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This article was published 25/1/2013 (1250 days ago), so information in it may no longer be current.
A Winnipeg congregation hopes their prayers for friendship and peace will soon float in the warm Cuban breeze.
"They are visual reminders of prayerful intentions," Rev. Teresa Moysey of Harrow United Church says of the prayer flags her church plans to send to Cuba.
Members of Harrow -- as well as the general public -- are invited to decorate a prayer flag today with mixed-media artist and printmaker Deborah Danelley.
The free sessions are open to children this morning from 10 to noon, and to adults from 1 to 4:30 p.m. at Harrow United Church, 955 Mulvey Ave.
Danelley will provide each participant with a piece of white fabric measuring 20 by 30 centimetres to embellish with fabric, paints or stamps. She'll take the completed flags with her to Havana, Cuba, in April, where she'll teach several workshops in a week-long cultural festival in Muraleando.
Muraleando is a community art project that encourages residents to paint murals and other artwork on walls and buildings in a poor Havana neighbourhood. Every April, residents are invited to a cultural festival packed with art, theatre, music and dance workshops. This year will mark Danelley's fifth visit to teach art classes at the festival.
The Crescentwood resident pays her travel and living expenses in Havana, but accepts donations to purchase new art supplies for her workshops. This year, she'll also squeeze the prayer flags into her suitcases, and once in Cuba, will exchange them for the flags made during the festival.
"I hear the words solidarity, friendship, peace and hope," she says of her intentions behind the project.
"These are basic kind of things, but they're at the heart of what (the flags) are about."
Prayer flags originated in the Tibetan Buddhist tradition, where small pieces of coloured fabric decorated with words or symbols are strung from trees or buildings. As the flags flap in the wind, Buddhists believe their prayers carry beneficial vibrations across the countryside.
Moysey says her congregation will hang the Cuban-made prayer flags inside their sanctuary as well as outside their building on the corner of Mulvey Avenue and Harrow Street. She's not clear how the relationship between Harrow United and the Cuban artists will develop, but she's confident it will grow in unexpected ways.
"Connecting with others changes who we are individually and collectively and helps us understand how we are part of a larger whole, a world community," Moysey explains in an email interview from Victoria, B.C., where she was attending a seminar.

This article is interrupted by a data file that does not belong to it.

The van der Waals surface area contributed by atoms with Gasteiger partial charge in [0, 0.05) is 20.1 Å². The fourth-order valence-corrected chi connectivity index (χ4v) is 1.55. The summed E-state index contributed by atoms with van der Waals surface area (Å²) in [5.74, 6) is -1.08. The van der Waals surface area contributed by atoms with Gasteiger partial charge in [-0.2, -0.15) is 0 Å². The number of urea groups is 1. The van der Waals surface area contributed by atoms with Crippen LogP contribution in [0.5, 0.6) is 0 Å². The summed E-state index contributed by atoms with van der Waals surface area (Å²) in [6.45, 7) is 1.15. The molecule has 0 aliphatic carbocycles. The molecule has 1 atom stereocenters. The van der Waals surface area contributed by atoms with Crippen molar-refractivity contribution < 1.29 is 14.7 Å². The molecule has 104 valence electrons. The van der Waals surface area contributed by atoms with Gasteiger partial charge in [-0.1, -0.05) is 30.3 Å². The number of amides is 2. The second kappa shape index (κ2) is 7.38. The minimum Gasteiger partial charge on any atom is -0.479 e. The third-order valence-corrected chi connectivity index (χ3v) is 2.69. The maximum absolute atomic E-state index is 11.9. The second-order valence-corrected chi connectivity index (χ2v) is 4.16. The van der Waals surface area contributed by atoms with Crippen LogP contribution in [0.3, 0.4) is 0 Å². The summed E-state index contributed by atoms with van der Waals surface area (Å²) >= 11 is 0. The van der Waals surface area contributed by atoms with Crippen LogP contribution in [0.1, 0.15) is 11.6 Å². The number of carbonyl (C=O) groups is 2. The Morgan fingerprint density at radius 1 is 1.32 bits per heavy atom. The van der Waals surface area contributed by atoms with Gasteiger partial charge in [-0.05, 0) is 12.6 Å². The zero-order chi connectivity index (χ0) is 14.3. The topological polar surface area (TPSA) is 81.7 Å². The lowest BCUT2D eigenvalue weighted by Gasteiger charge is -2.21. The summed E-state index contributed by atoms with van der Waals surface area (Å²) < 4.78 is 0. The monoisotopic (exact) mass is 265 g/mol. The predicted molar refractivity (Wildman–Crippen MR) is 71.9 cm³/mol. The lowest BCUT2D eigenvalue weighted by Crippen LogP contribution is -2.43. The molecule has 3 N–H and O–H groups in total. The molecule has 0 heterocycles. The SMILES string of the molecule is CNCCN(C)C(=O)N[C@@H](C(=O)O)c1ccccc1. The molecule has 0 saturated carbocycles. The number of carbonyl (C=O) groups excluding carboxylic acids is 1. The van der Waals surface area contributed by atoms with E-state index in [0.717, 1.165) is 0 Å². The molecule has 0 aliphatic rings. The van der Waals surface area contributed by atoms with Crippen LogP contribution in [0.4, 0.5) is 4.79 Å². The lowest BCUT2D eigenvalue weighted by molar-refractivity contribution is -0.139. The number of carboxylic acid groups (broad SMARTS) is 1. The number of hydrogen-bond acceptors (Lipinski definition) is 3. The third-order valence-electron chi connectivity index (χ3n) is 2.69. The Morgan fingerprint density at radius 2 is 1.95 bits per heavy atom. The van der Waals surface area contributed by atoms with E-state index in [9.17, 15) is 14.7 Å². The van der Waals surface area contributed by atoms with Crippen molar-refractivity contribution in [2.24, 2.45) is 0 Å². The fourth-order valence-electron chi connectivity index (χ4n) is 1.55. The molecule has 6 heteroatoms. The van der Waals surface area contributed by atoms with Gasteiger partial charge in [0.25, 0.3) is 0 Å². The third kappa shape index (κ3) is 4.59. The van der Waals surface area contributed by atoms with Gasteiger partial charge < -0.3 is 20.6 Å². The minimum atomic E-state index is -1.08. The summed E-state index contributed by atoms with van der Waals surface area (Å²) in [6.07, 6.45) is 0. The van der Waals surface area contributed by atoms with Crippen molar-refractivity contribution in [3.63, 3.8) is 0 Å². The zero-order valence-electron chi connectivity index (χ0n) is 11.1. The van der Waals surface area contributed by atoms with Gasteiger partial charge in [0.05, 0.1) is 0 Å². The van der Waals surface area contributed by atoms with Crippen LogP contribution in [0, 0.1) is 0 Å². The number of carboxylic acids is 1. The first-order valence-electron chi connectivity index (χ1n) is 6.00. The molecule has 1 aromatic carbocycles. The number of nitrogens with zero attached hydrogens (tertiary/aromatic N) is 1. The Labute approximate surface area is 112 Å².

The congregation has previous experience with prayer flags. A few years back, they strung some outside their building, allowing them to blow in the wind until they were tattered and faded.
Danelley first visited Harrow United one Sunday morning last fall to speak about her annual art workshops in Cuba as part of the church's series exploring the connection between art and justice, Moysey explains.
That series continues on Sunday with a presentation by Nadine Calver on the spirituality of quilting. On Feb. 17, members of the congregation's digital photography group will display photographs of sacred spaces.
"One of the ways we are exploring those connections is to have an artist approximately once a month at our Sunday worship, with an invitation to share how art has brought about transformation individually or in the community," says Moysey.
"Art is a way that integrates head, heart and soul as we explore and express faith and faith questions."
Danelley admits she's been transformed by her annual visits to Havana, which were sparked by a chance meeting with Manuel Diaz Baldrich during his 2008 visit here for an exhibit at the Mennonite Heritage Centre Gallery. Although she speaks minimal Spanish, she's built strong connections with Baldrich and other Cuban artists, and hopes to further that relationship with her annual visits to Havana.
Raised Anglican but no longer a churchgoer, Danelley believes she has found her true calling in making -- and sharing -- art.
"For me, it was something else that led me to art, something spiritual," says Danelley, who first studied fine arts in her 30s.
"I never knew why I was led that way until my first year in Muraleando."
For more information about the Muraleando project, visit